Secondly, our training environments can be improved. Environments that facilitate the best learning should mitigate inhibitors; like fear of failure, stress, negative emotions, and ego defences. They should encourage learning through intrinsic motivation and be learner-centric, forging an atmosphere of trust. Further, they should not punish learners for making learning mistakes or failures in non-assessment situations, so long as students learn from those mistakes or failures. The need for such change is being recognised slowly around the Army, the best example being Combat Shooting training which I have spoken about before. Yet there is still much work to be done. I propose the Systems Approach to Defence Learning (SADL) process could incorporate activities / steps to ensure effective learning environments are developed. Further, our teachers should be instructed to understand what this looks like (and what it doesn’t look like). The body of work required to achieve this would be relatively straight forward. Much of it exists in current literature. It merely requires acknowledgement that this change needs to happen and an appropriate organisation assigned to implement it, perhaps starting at our initial training institutes like ARTC and RMC-D.
Finally, the Army needs to continuously review where it can improve its bang for buck on training courses. The right processes for doing this generally already exist within the military. The After Action Review is the most contemporary example that readers will be familiar with. We simply need to reinforce the use of such tools and their importance for critical thinking and activating ‘system 2’. If anything needs to change, it is ensuring we continually review the relevancy of what we are teaching to ensure we are consuming our student’s time for maximum benefit.
Once upon a time the Royal Australian Army Education Corps played a greater role in Army’s teaching. They understood (and still do) how to get the best results from their students and were trained to apply modern teaching principles. Yet the Army has decided to reduce this capability and, as a result, we are left with our current system. Just like the expression ‘you go to war with the army you have’, so we must learn to ‘teach our people with the instructors we have’. Yet, that does not mean we need to accept sub-optimal solutions. If we do not challenge ourselves to be better in delivering career training to our soldiers and officers, we are at risk of falling behind our adversaries, developing incompetence in areas vital for protecting lives, and wasting the most valuable resource of all – time.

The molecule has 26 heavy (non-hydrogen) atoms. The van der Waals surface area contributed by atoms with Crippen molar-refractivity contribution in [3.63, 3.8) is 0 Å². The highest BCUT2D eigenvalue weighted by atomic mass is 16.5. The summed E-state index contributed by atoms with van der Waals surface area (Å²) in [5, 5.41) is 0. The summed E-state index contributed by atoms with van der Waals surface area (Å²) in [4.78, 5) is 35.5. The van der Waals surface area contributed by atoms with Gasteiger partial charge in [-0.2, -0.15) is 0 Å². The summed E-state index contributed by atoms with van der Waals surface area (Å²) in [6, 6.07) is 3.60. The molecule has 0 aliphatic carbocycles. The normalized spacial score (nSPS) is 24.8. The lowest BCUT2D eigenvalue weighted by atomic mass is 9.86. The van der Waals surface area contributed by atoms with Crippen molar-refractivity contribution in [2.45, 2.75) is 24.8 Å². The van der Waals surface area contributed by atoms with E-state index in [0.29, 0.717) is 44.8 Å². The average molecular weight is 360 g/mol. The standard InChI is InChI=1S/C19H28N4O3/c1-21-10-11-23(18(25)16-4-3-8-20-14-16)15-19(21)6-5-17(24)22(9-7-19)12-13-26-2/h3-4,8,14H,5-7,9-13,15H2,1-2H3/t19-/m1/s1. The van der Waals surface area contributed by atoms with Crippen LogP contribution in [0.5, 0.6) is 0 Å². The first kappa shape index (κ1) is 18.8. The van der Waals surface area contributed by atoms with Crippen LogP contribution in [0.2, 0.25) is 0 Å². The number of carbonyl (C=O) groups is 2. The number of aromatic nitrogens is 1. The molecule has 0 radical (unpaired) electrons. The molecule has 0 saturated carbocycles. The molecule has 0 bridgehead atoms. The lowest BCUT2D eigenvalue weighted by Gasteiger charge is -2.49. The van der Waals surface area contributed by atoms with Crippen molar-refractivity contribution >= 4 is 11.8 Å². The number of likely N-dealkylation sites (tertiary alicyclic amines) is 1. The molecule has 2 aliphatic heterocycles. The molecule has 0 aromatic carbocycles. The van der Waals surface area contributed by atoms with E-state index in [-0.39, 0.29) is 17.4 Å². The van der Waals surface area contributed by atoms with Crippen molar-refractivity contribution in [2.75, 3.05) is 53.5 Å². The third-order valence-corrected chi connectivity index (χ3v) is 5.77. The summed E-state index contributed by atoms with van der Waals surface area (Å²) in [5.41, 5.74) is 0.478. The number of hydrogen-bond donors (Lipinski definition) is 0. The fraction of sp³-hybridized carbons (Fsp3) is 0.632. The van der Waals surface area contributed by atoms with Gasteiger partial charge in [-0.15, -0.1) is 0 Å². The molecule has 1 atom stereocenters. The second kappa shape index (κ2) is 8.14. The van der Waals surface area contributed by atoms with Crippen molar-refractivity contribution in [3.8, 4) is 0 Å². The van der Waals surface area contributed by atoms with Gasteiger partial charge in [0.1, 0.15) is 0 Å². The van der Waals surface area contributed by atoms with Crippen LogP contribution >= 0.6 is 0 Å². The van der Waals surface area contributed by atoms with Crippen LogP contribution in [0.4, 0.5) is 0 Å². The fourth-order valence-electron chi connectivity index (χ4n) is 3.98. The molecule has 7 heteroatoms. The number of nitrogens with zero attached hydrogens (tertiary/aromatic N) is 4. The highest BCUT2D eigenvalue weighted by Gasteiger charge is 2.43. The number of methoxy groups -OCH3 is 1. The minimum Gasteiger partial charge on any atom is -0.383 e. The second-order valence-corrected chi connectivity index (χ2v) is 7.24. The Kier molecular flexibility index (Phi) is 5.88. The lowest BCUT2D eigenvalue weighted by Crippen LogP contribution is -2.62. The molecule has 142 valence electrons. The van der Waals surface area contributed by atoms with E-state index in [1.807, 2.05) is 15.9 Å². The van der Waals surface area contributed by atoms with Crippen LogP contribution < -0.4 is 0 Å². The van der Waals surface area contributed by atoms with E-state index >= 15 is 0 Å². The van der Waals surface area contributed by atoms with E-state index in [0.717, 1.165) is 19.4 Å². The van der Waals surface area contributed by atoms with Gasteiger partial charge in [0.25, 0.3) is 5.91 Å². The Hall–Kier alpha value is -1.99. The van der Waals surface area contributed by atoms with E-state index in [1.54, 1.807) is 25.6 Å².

About the Author: By Callum Muntz, assisted by Kev Pattison and Ben McLennan.
Callum Muntz is an Infantry Officer serving in the 1st Battalion, The Royal Australian Regiment. He has served in the Army for 14 years inside Combat Brigades, SOCOMD, Kapooka and RMC-D. He considers himself a proud nerd, an avid Star Wars fan, and a gamer (when he finds time around his nine month old son) – even if he isn’t very good.
 Commander’s Statement for Australia’s Army
 The highest return on an investment based on the cost, resources, and risk involved. In this instance, are we getting the best training possible given the personal cost of our students (time) and military resources? Are we potentially damaging some of our skills acquisition through poor training?
 a German term literally meaning “fingertips feeling”, intuitive flair or instinct.
 “The brain’s fast, automatic, intuitive approach” – Daniel Kahneman, author of Thinking Fast and Slow
 Learn or Die, by Ed Hess
 How the Brain Learns, 4th Edition, by Dr David Sousa is an excellent resource and offers practical advice for teachers.
 Such as Carol Dweck’s Growth/Fixed mindset model, or McGregor’s “Theory X” or “Theory Y”.
 “the mind’s slower, analytical mode, where reason dominates” – Daniel Kahneman, author of Thinking Fast and Slow
 Donald Rumsfeld